When I described Lily’s symptoms in October, many sympathetic readers who’d watched their own dogs suffer similar problems reached out with a potential diagnosis of vestibular disease, often referred to as old-dog syndrome. Although I paid heed, Googled it and thoroughly reviewed the manifestations, I cannot say I was ever totally convinced that was Lily’s problem. All the material I read defined it as a progressive disease, which didn’t seem to fit Lily. Though temporarily encumbered, she continued to improve over time and now, after a few months, she displays no lasting effects. Zero. Plus, she has never shown any indications of associated ear discomfort or ear odor, both of which I learned long ago to keep an eye out for.

I am now convinced that Lily was stricken with two TIAs, or mini-strokes, which she eventually and quite remarkably overcame. A friend who breeds, raises and trains field springers and is a player on the national field-trial circuit believes Lily will eventually die from a stroke, and I’m inclined to agree. I trust his opinions, formed after decades in the company of high-test gun dogs, trainers and especially veterinarians. A man who intently listens to such expert discussion can absorb a lot of free wisdom by osmosis.

That said, I sense Lily’s not done yet. Who knows? At her advanced age, it’s a crap-shoot. She may soon fall on her side, go into tremors and expire. Then again, it’s possible, precluding another event, that she’ll flush and retrieve a few more pheasants this fall. We’ll see. Time will tell. Right this minute, I’m confident she’d flush pheasants from our familiar coverts.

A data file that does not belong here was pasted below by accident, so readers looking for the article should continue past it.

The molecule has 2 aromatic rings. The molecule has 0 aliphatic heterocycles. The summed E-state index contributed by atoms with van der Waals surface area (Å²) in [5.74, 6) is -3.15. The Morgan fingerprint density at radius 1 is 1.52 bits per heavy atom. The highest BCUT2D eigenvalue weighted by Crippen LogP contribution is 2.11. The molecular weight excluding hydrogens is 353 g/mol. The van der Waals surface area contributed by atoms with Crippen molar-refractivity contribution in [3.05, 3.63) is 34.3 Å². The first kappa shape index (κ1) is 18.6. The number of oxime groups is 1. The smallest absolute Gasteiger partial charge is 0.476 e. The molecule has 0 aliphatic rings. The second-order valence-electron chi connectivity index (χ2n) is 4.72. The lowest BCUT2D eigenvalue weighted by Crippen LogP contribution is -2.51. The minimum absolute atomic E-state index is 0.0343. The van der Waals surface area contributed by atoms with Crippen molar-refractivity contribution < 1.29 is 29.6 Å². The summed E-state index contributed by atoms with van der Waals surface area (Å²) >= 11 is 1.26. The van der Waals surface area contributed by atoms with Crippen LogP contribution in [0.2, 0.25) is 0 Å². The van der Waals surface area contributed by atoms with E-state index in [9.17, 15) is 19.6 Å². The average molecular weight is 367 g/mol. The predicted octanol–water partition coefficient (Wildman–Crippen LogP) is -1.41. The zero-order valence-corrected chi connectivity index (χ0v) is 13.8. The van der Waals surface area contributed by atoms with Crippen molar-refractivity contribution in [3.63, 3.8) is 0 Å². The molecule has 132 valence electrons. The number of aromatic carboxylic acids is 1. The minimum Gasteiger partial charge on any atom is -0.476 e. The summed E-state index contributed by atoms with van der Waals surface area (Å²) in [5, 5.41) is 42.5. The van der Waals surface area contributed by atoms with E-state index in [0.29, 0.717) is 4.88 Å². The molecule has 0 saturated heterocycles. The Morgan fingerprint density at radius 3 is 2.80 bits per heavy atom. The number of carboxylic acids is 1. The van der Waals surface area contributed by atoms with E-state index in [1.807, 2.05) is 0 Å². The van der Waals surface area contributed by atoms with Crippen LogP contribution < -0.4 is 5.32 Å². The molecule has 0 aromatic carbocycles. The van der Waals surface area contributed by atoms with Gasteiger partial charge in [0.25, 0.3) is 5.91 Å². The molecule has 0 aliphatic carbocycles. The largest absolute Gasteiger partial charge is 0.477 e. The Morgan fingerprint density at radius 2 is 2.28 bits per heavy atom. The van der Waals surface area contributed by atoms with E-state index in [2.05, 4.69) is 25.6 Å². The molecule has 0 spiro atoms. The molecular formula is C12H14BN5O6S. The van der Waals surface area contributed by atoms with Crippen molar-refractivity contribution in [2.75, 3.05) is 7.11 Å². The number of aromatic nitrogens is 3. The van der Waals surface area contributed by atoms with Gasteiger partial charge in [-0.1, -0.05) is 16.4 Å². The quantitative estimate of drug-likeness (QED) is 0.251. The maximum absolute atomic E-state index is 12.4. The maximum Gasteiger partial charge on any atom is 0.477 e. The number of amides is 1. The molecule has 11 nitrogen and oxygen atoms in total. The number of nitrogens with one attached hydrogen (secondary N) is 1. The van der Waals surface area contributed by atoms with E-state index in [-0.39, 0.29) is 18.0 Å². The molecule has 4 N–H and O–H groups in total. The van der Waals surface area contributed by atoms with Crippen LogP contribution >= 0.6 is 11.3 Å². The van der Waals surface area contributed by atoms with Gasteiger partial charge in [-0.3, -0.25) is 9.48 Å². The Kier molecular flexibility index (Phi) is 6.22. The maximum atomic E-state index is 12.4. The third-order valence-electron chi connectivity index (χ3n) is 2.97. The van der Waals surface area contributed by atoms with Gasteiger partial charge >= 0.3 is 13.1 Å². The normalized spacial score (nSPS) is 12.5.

I know better than to sell old Lily-Butt short, and would never question her resolve or resilience. She has been a truly remarkable gun dog with indomitable spirit and unusual recuperative powers. In her prime, say at the age of 5, she was an absolute powerhouse through thick, thorny cover. She literally made punishing coverts shake with her all-out enthusiasm, whether bulldozing through, bounding over or displaying an eye-catching combination of both athletic skills to locate and flush a bird.

Her best days will not be forgotten.





It’s time to start thinking about removing artificial, backyard food sources for black bears, which are now active and hungry. So, take down your bird feeders, which bears will often favor over natural food like skunk cabbage, and the same can be said about garbage and compost and beehives. MassWildlife estimates our bear population to be at least 4,500, with their range expanding eastward. Take action by educating yourself and your neighbors about proactive measures to avoid conflicts with bears.




As rattling brooks  flow into roaring rivers, nearly 500,000 brook, brown, rainbow and tiger trout are awaiting spring stocking from MassWildlife’s five hatcheries, including the four local ones at Sunderland, Montague, Palmer and Belchertown. The other hatchery is in Sandwich. These fish, coupled with holdovers from more than 80,000 trout stocked last fall, will provide excellent fishing in the coming months. Stocking was scheduled to begin this week in southeastern Massachusetts, with other regions of the state expected to soon follow. Anglers can get daily stocking updates at or by contacting district office for the latest stocking information.